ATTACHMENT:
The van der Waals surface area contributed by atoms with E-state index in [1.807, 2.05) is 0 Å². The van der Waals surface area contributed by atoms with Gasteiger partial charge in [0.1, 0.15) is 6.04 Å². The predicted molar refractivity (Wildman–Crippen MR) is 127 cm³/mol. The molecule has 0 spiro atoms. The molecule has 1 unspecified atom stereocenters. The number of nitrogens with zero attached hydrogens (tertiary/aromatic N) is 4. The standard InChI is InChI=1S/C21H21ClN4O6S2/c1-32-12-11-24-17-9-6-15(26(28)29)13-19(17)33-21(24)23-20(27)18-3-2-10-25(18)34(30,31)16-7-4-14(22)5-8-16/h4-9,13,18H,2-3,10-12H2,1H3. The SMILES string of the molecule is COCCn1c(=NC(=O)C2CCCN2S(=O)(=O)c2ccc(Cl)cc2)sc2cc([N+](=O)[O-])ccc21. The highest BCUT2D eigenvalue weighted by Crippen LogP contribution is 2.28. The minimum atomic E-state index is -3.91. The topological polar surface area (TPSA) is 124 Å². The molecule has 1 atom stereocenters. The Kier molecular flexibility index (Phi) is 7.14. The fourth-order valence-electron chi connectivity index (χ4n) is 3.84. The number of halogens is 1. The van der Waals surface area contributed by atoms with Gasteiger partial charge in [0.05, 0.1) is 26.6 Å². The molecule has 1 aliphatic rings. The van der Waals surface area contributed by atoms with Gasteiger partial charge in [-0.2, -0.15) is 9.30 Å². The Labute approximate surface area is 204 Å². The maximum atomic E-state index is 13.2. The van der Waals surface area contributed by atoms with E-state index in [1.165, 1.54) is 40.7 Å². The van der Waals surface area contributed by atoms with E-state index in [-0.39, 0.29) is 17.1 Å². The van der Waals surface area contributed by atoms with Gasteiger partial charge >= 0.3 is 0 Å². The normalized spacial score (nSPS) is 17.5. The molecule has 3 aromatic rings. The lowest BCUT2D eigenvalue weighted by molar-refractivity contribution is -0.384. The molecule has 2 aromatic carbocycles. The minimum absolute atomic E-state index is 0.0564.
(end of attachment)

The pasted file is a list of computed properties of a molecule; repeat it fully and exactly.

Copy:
The van der Waals surface area contributed by atoms with E-state index in [1.807, 2.05) is 0 Å². The van der Waals surface area contributed by atoms with Gasteiger partial charge in [0.1, 0.15) is 6.04 Å². The predicted molar refractivity (Wildman–Crippen MR) is 127 cm³/mol. The molecule has 0 spiro atoms. The molecule has 1 unspecified atom stereocenters. The number of nitrogens with zero attached hydrogens (tertiary/aromatic N) is 4. The standard InChI is InChI=1S/C21H21ClN4O6S2/c1-32-12-11-24-17-9-6-15(26(28)29)13-19(17)33-21(24)23-20(27)18-3-2-10-25(18)34(30,31)16-7-4-14(22)5-8-16/h4-9,13,18H,2-3,10-12H2,1H3. The SMILES string of the molecule is COCCn1c(=NC(=O)C2CCCN2S(=O)(=O)c2ccc(Cl)cc2)sc2cc([N+](=O)[O-])ccc21. The highest BCUT2D eigenvalue weighted by Crippen LogP contribution is 2.28. The minimum atomic E-state index is -3.91. The topological polar surface area (TPSA) is 124 Å². The molecule has 1 atom stereocenters. The Kier molecular flexibility index (Phi) is 7.14. The fourth-order valence-electron chi connectivity index (χ4n) is 3.84. The number of halogens is 1. The van der Waals surface area contributed by atoms with Gasteiger partial charge in [0.05, 0.1) is 26.6 Å². The molecule has 1 aliphatic rings. The van der Waals surface area contributed by atoms with Gasteiger partial charge in [-0.2, -0.15) is 9.30 Å². The Labute approximate surface area is 204 Å². The maximum atomic E-state index is 13.2. The van der Waals surface area contributed by atoms with E-state index in [1.165, 1.54) is 40.7 Å². The van der Waals surface area contributed by atoms with E-state index in [-0.39, 0.29) is 17.1 Å². The van der Waals surface area contributed by atoms with Gasteiger partial charge >= 0.3 is 0 Å². The normalized spacial score (nSPS) is 17.5. The molecule has 3 aromatic rings. The lowest BCUT2D eigenvalue weighted by molar-refractivity contribution is -0.384. The molecule has 2 aromatic carbocycles. The minimum absolute atomic E-state index is 0.0564.